But I also have the love of shiney things, so tend to build from scratch.

    Am currently putting together my first fat bike, and it has been great having to do some research and learn some of the complexities and differences from less novel bikes.

    If you can find 2ndhand this can be a huge bonus, getting you a lot more interesting parts for your money. Generally people who buy and subsequently trade bits on tend to look after their gear and are not looking to make a great deal of money in their trading.

  10. #10
    Dirt Huffer
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    When you build a bike you get exactly what you want, at the price you are willing to pay... and you usually find ways of stretching the wallet, like eating ham and cheese sandwiches for lunch or working OT. I also find the entertainment value to building a bike is priceless. I have almost as much fun building and assembling parts as I do riding.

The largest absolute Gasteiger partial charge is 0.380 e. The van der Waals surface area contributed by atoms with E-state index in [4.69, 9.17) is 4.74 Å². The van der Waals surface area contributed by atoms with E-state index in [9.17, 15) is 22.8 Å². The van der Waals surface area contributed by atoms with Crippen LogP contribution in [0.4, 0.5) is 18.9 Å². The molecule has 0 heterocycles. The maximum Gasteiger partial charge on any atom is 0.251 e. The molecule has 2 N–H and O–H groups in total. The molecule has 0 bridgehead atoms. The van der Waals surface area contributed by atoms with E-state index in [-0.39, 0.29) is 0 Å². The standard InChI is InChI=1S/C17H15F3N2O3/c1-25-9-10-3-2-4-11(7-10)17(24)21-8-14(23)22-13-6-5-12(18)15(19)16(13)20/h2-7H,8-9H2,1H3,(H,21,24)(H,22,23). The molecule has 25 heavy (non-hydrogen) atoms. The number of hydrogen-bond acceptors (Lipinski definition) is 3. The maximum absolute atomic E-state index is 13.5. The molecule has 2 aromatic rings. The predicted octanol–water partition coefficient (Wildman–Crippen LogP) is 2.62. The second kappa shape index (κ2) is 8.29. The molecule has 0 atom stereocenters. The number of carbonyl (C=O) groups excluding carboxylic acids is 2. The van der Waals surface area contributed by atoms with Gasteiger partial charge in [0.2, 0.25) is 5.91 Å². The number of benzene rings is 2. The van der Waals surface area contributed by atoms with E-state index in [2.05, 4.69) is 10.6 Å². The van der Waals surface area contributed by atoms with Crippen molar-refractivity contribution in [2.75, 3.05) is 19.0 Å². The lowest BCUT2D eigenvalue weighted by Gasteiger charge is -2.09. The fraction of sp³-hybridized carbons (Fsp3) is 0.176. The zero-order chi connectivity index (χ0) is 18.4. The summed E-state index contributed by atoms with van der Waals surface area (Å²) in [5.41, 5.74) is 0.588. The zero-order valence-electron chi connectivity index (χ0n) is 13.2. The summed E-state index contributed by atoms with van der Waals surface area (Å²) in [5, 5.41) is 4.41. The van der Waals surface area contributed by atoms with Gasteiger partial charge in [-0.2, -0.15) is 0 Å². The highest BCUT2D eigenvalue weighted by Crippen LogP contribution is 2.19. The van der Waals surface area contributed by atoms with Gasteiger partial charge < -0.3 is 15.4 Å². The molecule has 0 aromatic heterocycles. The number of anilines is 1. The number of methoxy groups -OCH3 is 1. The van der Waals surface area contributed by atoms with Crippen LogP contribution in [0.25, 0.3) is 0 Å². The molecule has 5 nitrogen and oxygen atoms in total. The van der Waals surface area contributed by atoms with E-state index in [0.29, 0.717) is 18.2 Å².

11. #11
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    Quote Originally Posted by AC/BC View Post
    When you build a bike you get exactly what you want, at the price you are willing to pay... and you usually find ways of stretching the wallet, like eating ham and cheese sandwiches for lunch or working OT. I also find the entertainment value to building a bike is priceless. I have almost as much fun building and assembling parts as I do riding.
    my sentiments exactly.

  12. #12